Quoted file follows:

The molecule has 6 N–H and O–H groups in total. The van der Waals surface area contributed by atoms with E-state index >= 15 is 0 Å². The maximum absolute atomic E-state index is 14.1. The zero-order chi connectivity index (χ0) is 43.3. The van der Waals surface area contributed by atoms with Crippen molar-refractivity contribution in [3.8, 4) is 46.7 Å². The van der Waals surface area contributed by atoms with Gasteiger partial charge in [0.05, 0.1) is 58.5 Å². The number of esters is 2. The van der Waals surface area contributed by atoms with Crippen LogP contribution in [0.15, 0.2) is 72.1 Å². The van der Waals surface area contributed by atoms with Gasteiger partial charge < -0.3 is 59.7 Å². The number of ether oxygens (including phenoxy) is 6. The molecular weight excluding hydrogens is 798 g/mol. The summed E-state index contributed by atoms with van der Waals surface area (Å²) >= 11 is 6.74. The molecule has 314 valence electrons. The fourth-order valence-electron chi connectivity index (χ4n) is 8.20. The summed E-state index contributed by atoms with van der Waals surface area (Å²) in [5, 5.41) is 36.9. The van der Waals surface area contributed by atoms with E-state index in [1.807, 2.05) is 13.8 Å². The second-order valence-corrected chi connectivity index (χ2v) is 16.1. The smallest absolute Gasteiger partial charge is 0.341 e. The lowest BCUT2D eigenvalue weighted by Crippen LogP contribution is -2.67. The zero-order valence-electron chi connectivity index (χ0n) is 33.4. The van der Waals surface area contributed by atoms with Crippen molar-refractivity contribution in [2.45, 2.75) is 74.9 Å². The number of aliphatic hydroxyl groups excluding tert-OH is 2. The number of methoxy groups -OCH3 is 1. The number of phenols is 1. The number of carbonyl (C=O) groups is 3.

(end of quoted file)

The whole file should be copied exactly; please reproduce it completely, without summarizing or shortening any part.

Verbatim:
The molecule has 6 N–H and O–H groups in total. The van der Waals surface area contributed by atoms with E-state index >= 15 is 0 Å². The maximum absolute atomic E-state index is 14.1. The zero-order chi connectivity index (χ0) is 43.3. The van der Waals surface area contributed by atoms with Crippen molar-refractivity contribution in [3.8, 4) is 46.7 Å². The van der Waals surface area contributed by atoms with Gasteiger partial charge in [0.05, 0.1) is 58.5 Å². The number of esters is 2. The van der Waals surface area contributed by atoms with Crippen LogP contribution in [0.15, 0.2) is 72.1 Å². The van der Waals surface area contributed by atoms with Gasteiger partial charge < -0.3 is 59.7 Å². The number of ether oxygens (including phenoxy) is 6. The molecular weight excluding hydrogens is 798 g/mol. The summed E-state index contributed by atoms with van der Waals surface area (Å²) >= 11 is 6.74. The molecule has 314 valence electrons. The fourth-order valence-electron chi connectivity index (χ4n) is 8.20. The summed E-state index contributed by atoms with van der Waals surface area (Å²) in [5, 5.41) is 36.9. The van der Waals surface area contributed by atoms with E-state index in [1.807, 2.05) is 13.8 Å². The second-order valence-corrected chi connectivity index (χ2v) is 16.1. The smallest absolute Gasteiger partial charge is 0.341 e. The lowest BCUT2D eigenvalue weighted by Crippen LogP contribution is -2.67. The zero-order valence-electron chi connectivity index (χ0n) is 33.4. The van der Waals surface area contributed by atoms with Crippen molar-refractivity contribution in [2.45, 2.75) is 74.9 Å². The number of aliphatic hydroxyl groups excluding tert-OH is 2. The number of methoxy groups -OCH3 is 1. The number of phenols is 1. The number of carbonyl (C=O) groups is 3.